The age at which a juvenile female reaches sexual maturity can be modulated by a variety of environmental and social factors. Experiments described in this thesis were designed to enhance the current understanding of the relationships among three variables that influence the onset of sexual maturation in female mice (Mus musculus), including:  exposure to dietary phytoestrogens during development,  variations in prenatal androgens, and  the presence or absence of genetically-unrelated males after weaning. For the first time, age at onset of male-induced female puberty was investigated using non-invasive behavioural and fertility measures. Through enzyme immunoassay procedures, daily output of urinary creatinine, 17P-estradiol, and progesterone was profiled in developing females that were either isolated or exposed to adult males. Uterine and ovarian tissue was also measured in such females, and male exposure was observed to increase reproductive tissue mass and was influenced by prior androgen exposure in interaction with diet and male presence. Male-exposed females fed a diet containing phytoestrogens immediately became sexually receptive when housed directly with males, and they conceived earlier than females in other conditions. Females with longer anogenital distance, which reflects higher in utero androgen exposure, displayed more escape attempts and aggressive posturing in the direct presence of males, especially when they had been housed near males and fed the phytoestrogen-containing diet. Urinary 17P-estradiol was substantially reduced in females raised on the phytoestrogenfree diet. Urinary output of progesterone was not strongly influenced by diet. Maleexposed females ' output of progesterone and 17P-estradiol was more dynamic in comparison to that of isolated females. The size of this effect depended on diet, prior androgen exposure, and whether urinary steroid measures were adjusted by urinary creatinine. Urinary creatinine was elevated by the low phytoestrogen diet and reduced by male exposure. These data suggest that dietary phytoestrogens and in utero androgen exposure interact with presence or absence of males in determining the age at onset of sexual maturity in developing females.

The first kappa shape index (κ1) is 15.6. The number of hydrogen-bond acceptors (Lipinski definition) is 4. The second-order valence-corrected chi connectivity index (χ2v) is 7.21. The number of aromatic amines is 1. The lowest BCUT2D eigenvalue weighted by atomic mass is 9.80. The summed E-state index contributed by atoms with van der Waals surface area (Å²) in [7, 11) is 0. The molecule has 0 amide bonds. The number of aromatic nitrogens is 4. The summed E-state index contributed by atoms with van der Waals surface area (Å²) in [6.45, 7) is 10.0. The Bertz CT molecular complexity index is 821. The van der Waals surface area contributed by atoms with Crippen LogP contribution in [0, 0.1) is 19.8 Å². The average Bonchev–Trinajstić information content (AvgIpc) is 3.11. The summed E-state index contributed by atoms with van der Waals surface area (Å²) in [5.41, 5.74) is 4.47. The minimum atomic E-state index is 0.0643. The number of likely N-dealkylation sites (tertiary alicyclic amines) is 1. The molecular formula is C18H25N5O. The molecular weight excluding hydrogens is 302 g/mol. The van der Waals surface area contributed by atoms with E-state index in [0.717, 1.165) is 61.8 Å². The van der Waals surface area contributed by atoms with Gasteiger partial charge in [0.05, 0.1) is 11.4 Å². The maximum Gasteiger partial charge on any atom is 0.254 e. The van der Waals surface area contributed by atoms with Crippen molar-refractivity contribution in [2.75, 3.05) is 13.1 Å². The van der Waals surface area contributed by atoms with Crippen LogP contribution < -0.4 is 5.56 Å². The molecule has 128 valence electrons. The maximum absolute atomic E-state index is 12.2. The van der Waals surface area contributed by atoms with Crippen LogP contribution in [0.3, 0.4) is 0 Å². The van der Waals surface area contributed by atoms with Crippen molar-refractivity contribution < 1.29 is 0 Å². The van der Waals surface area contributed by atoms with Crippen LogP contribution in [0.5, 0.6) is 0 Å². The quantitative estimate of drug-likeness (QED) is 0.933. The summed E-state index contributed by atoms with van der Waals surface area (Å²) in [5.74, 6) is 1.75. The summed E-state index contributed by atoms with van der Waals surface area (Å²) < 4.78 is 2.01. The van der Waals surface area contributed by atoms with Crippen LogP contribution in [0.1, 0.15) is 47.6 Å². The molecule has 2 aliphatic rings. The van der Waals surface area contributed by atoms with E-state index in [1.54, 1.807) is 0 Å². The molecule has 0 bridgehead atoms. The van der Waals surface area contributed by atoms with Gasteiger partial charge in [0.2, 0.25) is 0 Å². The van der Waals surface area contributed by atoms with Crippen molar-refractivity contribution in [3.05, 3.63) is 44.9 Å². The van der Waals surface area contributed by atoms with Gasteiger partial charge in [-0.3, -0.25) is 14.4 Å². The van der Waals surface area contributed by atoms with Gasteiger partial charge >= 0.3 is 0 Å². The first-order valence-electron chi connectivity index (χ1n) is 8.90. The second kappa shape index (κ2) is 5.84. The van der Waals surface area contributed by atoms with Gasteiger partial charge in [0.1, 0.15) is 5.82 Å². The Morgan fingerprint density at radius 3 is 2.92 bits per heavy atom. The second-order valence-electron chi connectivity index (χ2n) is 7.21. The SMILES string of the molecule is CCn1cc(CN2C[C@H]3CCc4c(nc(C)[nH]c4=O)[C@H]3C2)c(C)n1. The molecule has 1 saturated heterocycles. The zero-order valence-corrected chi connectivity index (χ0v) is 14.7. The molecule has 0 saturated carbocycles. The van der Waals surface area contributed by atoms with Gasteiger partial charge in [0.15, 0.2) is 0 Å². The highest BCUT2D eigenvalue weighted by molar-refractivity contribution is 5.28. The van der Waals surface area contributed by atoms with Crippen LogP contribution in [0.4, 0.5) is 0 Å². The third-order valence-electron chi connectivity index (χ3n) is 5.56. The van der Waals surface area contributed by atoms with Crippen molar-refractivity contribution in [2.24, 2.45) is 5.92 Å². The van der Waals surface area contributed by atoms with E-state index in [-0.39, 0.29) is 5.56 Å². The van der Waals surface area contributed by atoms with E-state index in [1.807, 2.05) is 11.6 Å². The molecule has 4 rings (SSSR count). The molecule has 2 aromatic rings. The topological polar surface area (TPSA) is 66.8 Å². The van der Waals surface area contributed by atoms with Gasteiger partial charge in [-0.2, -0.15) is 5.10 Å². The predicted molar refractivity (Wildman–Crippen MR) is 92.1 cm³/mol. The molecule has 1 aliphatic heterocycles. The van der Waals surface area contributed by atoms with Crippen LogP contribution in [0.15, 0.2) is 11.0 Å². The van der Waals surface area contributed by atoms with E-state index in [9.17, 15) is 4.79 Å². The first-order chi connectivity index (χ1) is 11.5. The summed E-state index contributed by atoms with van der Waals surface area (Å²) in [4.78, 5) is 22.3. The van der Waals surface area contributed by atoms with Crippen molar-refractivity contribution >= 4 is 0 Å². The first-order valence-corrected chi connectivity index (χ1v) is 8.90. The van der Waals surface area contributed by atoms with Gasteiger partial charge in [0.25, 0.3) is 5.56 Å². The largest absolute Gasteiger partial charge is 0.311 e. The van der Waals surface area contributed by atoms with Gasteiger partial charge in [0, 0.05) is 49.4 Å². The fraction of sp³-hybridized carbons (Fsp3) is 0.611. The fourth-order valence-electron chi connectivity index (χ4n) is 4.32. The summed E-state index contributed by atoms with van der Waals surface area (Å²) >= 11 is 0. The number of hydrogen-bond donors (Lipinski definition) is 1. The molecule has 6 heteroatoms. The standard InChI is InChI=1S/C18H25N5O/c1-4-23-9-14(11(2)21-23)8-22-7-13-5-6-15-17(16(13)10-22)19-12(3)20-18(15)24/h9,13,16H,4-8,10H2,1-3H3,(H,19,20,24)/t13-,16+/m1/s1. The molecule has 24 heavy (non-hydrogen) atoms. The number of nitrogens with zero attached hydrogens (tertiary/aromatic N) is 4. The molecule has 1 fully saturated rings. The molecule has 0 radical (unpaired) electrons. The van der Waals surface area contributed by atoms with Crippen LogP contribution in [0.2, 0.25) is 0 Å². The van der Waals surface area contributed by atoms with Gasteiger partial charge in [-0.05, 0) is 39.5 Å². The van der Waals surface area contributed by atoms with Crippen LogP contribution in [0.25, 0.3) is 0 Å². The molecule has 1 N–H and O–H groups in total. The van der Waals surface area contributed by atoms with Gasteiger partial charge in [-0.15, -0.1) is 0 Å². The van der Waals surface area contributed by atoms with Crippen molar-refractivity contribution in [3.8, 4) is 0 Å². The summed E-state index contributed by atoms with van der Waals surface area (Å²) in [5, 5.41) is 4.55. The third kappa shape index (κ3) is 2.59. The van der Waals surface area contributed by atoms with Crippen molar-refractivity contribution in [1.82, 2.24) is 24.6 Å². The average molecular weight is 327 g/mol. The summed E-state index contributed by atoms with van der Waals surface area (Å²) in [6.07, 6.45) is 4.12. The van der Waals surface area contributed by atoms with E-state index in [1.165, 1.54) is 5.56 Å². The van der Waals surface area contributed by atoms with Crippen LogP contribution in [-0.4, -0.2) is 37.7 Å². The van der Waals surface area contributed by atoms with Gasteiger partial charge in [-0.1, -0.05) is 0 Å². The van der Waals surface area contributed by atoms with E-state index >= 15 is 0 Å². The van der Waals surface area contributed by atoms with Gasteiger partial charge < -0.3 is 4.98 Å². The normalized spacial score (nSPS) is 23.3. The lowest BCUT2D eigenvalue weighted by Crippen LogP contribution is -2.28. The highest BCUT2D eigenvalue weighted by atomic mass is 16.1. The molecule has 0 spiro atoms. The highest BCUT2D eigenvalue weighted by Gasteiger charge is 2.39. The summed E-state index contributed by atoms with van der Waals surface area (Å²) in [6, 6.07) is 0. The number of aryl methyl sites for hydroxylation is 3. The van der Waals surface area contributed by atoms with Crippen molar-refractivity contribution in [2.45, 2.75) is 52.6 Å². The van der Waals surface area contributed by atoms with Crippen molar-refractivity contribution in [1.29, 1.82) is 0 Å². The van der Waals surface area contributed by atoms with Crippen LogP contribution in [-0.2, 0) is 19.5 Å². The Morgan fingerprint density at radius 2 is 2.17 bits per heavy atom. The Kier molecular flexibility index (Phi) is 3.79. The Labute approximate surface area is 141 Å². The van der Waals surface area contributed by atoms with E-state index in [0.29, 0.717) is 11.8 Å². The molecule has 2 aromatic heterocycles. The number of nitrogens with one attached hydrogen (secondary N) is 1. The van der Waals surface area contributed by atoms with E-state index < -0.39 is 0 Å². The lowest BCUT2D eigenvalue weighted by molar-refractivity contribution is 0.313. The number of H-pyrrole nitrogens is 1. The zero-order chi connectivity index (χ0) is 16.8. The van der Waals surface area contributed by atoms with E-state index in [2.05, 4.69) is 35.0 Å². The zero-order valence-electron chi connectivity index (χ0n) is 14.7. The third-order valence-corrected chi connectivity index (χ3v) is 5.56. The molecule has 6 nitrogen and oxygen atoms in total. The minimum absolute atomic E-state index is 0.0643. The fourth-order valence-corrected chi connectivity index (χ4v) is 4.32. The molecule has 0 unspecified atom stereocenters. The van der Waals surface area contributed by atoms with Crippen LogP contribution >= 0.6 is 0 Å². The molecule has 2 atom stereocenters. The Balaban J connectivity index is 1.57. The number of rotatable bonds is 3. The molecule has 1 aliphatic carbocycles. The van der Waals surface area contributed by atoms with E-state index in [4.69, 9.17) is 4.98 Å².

A final experiment was designed to examine two components of adult male urine, preputial gland emissions and unconjugated estrogens, that have been posited to act on females to advance reproductive maturation. Intact and preputialectomized males were compared in their output of urinary creatinine, 17~-estradiol, and testosterone, and in their influence on reproductive tissue in juvenile females. Lack of preputial glands did not hinder the capacity of males to induce uterine and ovarian growth in females. Male urinary creatinine was reduced by exposure to juvenile females. Creatinine-adjusted 17~estradiol and testosterone were greater in female-exposed males, regardless of whether the preputial glands were present. Based on these findings and those reported elsewhere, it is probable that male excreted urinary steroids are important in regulating reproductive changes in developing females exposed to males.